Tuesday, November 24, 2015

Marketing Agencies Rush Into Profitable 2016 Race

Campaigns and causes seeking 2016 election victory will be able to select from a wider array of marketing services than ever before. Al Urbanski, Direct Marketing News magazine senior editor, recently took note of the rush by marketing agencies, especially those from the digital arena, to jump on the profitable political bandwagon. Examples include lead optimization specialist Fluent, which just set up the Political Pulse digital polling service and opened a Washington office, as well as programmatic ad platforms like ChoiceStream and Xaxis, which just unveiled Xaxis Politics, which are courting campaigns with claims they can harness offline and digital data to pull ahead, with social and mobile in the new media mix. Old-school direct mail experts are still in the game, too, Urbanski adds and points to the Ben Carson campaign, which raised $12 million via mail fundraising even before the candidate announced for the presidency. But e-mail will be where the real action is, according to political marketers interviewed by Urbanski. And in the e-mail contest, competitive intelligence firm eDataSource puts Democrat hopeful Hillary Clinton ahead so far, following the trailblazing of Barack Obama's e-mail blitz (20 e-mails to every one sent by opponent Mitt Romney) and segmented database (a 40 million name list compared with Romney's 4 million). Obama made marketing history by putting the small electronic "e" in electioneering, Urbanski remarks, so that while early GOP front-runner Donald Trump has made self-funding a selling point and aggressive Twitter his trademark, he may regret a lack of early "e" list building to turn donors and fans into voters down the road. See the complete article at http://www.dmnews.com/direct-line-blog/marketeering-turns-to-electioneering/article/453342/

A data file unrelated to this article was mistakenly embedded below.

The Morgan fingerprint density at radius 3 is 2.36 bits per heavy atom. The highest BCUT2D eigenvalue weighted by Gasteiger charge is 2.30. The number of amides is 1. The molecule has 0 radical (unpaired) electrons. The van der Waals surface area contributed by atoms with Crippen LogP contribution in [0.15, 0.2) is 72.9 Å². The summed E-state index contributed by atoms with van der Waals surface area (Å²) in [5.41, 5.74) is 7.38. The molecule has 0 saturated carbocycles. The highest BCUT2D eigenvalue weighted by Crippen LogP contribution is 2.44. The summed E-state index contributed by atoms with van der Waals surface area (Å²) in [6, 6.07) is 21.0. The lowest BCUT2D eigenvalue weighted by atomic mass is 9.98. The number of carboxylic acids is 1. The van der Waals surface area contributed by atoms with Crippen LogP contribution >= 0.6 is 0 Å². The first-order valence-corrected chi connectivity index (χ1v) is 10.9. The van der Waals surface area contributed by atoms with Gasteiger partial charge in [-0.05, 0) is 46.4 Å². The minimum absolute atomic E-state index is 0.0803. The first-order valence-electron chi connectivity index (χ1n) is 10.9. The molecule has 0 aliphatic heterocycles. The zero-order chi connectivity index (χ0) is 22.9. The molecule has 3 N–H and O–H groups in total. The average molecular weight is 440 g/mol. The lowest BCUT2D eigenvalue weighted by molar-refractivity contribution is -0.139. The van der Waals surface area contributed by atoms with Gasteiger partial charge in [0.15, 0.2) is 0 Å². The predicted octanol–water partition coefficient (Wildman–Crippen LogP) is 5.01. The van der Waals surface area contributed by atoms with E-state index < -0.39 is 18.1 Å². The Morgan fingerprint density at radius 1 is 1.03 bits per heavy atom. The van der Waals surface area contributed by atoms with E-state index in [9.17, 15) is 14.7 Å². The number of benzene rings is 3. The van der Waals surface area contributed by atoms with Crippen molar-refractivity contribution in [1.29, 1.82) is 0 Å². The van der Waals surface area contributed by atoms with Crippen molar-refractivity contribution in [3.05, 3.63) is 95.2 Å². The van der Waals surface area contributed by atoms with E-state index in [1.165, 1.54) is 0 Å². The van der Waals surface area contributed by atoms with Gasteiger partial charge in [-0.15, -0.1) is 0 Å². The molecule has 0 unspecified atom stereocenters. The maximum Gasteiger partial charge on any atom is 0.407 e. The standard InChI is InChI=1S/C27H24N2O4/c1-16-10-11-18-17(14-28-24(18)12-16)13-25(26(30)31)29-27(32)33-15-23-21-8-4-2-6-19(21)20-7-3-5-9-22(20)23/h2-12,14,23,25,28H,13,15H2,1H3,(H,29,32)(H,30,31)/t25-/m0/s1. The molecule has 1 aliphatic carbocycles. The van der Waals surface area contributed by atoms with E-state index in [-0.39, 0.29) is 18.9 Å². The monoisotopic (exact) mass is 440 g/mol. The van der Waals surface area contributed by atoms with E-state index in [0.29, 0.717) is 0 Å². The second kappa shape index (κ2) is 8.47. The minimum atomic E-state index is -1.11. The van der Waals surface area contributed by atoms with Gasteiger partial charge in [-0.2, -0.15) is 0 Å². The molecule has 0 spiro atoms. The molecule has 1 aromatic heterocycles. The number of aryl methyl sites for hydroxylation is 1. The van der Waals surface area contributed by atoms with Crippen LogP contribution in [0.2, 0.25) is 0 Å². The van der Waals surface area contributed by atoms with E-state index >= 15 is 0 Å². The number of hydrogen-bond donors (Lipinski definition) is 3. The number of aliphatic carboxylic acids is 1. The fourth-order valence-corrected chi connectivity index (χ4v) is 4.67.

Tuesday, November 17, 2015

Campaigns Fueled by Varied Funding Burn Rates

Campaign fundraisers face a balancing act when it comes to "burn rate"--the proportion of cash intake to cash outlay in the same time period. Too high and they risk coming up short later; too low and they fail to invest enough for future success. Here are a few benchmarks from current presidential campaigns courtesy of a recent article by The Atlantic magazine. Ben Carson's fundraising raked in an impressive $20.8 million in the third quarter, but he spent 69% of it on efforts to raise more money, relying heavily on traditional direct mail and telemarketing, which have the advantage of growing grassroots support but the disadvantage of being more expensive than digital channels. Democratic front runner Hillary Clinton had an even higher 86% burn rate, but she spent mainly on media buys, payroll and online advertising--outlay aimed at campaign infrastructure and future viability. In contrast to both Carson and Clinton, socialist Bernie Sanders is frugal, with a burn rate under 45%. He spent mainly on digital consulting and advertising, relying on ActBlue, an online platform for donations to liberal causes, for fundraising. ActBlue is a tool that gets donors by "gamifying" giving at low cost (less than 4% commission). Unfortunately for Carson and other GOP candidates like Ted Cruz, who also has a high burn rate per the article, there isn't a Republican equivalent for online donations. For more, especially about Carson's strategy, read http://www.theatlantic.com/politics/archive/2015/10/where-is-ben-carsons-money-going/410839/

Tuesday, November 10, 2015

Why the Carson Campaign Is a Facebook Fan